Protesting The CEO Of Georgia

Since he was swept into power in the aftermath of Georgia's 2003 Rose Revolution, President Mikheil Saakashvili has had a job that few would envy.

His massive daily task list includes building democracy in what by all accounts was a failed state, reasserting control over two secessionist regions supported by neighboring Russia, rescuing the economy from Moscow's trade embargo and reorienting his country toward NATO and the West. If that weren't enough, he has also been conducting the world's most radical experiment in economic reform.

Last week, Saakashvili's juggling act came crashing to the ground. After six days of protests called by a dozen opposition parties in the capital, Tbilisi, ended in street fights between demonstrators (who were 70,000 strong) and riot police, Saakashvili imposed a state of emergency to shut the protests down. Opposition politicians accuse Saakashvili of ruling like an autocrat, changing election rules in his favor and throwing his foes in jail. Special forces closed the opposition TV station, Imedi, controlled by Badri Patarkashvili, a billionaire oligarch with a murky Moscow past who now vows to spend his entire fortune to bring Saakashvili down. In hopes of a fresh mandate, Saakashvili (who enjoyed 60 percent approval ratings in polls before the protests) has called for an early election.

It's a sudden tragic twist in what otherwise has been an incredible tale. When Saakashvili, a 39-year-old Columbia University-educated lawyer, took over in 2004, years of autocracy and civil war had left the dirt-poor ex-Soviet ministate in the Caucasus seething with corruption and crime. Public services had collapsed as citizens abandoned the country in droves. The new leadership cracked down on graft, crime and over-regulation—in some cases, to the extreme. Greedy cops taking bribes? The new Interior minister sacked the entire 16,000-strong traffic police. Bureaucracy dragging the economy down? More than 1,000 types of permits were abolished and 40 percent of civil servants fired. Taxes too high? The types of tax have been cut from 22 to seven. A flat tax on income of only 12 percent has raised the government's take by 220 percent. More important, the low and user-friendly tax has been an incentive for many companies to leave the black market and go legit. That, in turn, means they can get credit and investment—and create jobs and growth. The payoff: since 2003, GDP has tripled and the number of businesses quadrupled. Saakashvili was performing like a tough-love CEO.

Naturally, the reforms have created disgruntled citizens. Some of them, mostly middle-aged and older men, showed up at the protests last week. "They're firing everybody over 40," says Nugzar Zhvania, a 41-year-old train operator who was one of 400 people laid off from the railroad. A refugee from the Russian-controlled breakaway province of Abkhasia, Zhvania now has to get by on a monthly welfare check of 11 lari ($7). Many of the 70,000 demonstrators came from rural villages, where jobs have yet to trickle down but prices for staples have been rising. But the protests were no second installment of the Rose Revolution; young and middle-class Georgians largely stayed away, as they've by and large benefited from the reforms.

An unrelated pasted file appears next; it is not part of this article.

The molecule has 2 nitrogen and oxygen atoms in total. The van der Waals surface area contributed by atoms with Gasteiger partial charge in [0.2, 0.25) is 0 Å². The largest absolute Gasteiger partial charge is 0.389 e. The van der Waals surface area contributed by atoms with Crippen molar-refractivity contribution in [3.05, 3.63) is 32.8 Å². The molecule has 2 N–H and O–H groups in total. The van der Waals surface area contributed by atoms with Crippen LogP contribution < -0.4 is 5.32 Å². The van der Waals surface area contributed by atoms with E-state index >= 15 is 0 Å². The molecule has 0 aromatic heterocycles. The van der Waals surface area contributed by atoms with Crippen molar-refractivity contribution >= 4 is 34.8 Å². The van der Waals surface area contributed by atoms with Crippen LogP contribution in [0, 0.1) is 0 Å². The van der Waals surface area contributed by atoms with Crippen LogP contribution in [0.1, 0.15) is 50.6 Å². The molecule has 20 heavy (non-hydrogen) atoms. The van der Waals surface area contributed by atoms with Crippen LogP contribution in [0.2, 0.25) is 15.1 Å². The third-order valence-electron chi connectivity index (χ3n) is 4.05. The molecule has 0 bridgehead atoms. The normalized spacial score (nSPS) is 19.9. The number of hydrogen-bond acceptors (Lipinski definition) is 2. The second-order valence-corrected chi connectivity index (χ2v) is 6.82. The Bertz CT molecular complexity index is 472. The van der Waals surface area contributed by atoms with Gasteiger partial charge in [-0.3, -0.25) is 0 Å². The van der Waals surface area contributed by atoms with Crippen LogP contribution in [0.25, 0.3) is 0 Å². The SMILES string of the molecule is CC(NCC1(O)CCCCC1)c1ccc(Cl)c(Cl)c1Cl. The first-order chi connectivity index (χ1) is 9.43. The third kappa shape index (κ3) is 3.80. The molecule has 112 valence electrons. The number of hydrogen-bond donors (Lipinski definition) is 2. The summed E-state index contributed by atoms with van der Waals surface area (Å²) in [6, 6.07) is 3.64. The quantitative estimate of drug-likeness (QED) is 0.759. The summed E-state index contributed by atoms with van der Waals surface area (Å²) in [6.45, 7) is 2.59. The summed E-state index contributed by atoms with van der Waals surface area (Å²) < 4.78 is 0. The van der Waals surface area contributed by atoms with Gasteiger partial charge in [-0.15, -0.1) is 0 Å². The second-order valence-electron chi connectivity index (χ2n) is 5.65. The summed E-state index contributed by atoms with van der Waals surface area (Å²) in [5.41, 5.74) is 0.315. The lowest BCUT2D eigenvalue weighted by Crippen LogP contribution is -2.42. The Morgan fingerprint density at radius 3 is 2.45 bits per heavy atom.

To the ardent libertarians in Saakashvili's cabinet, no reform can be too radical. "When government micromanages, it inevitably leads to dysfunction and corruption," Minister of Reform Kakha Bendukidze explains. Despite the protests, privatization has been swift and, international observers say, remarkably transparent and smart (e.g., this year, the government auctioned off the country's hospitals—but only to bidders who committed to building a brand-new hospital for each old one they bought). Growth is running at a red-hot 14 percent this year, and annual foreign investment at a world-beating 25 percent of GDP. In the World Bank's ranking of the ease of doing business in 178 countries, Georgia has risen from 112th place in 2005 to 18th in 2007, zipping past Korea, France, and Germany. It was the biggest improvement the Bank has ever seen.

Whether Saakashvili can get Georgia to stay its course will have reverberations far beyond the country's borders. Politically, Georgia has been a rare Western, democratic outpost in a region dominated by Russia, Iran and the autocracies of Central Asia. Economically, Georgia's reform successes have been a benchmark for other underdeveloped countries. Strategically, Georgia's Black Sea ports and brand-new pipelines are the only way for Central Asian exports—mainly oil and gas—to bypass Russia and Iran. If the Georgian experiment derails, it will be tragedy not only for Georgians but for the entire region.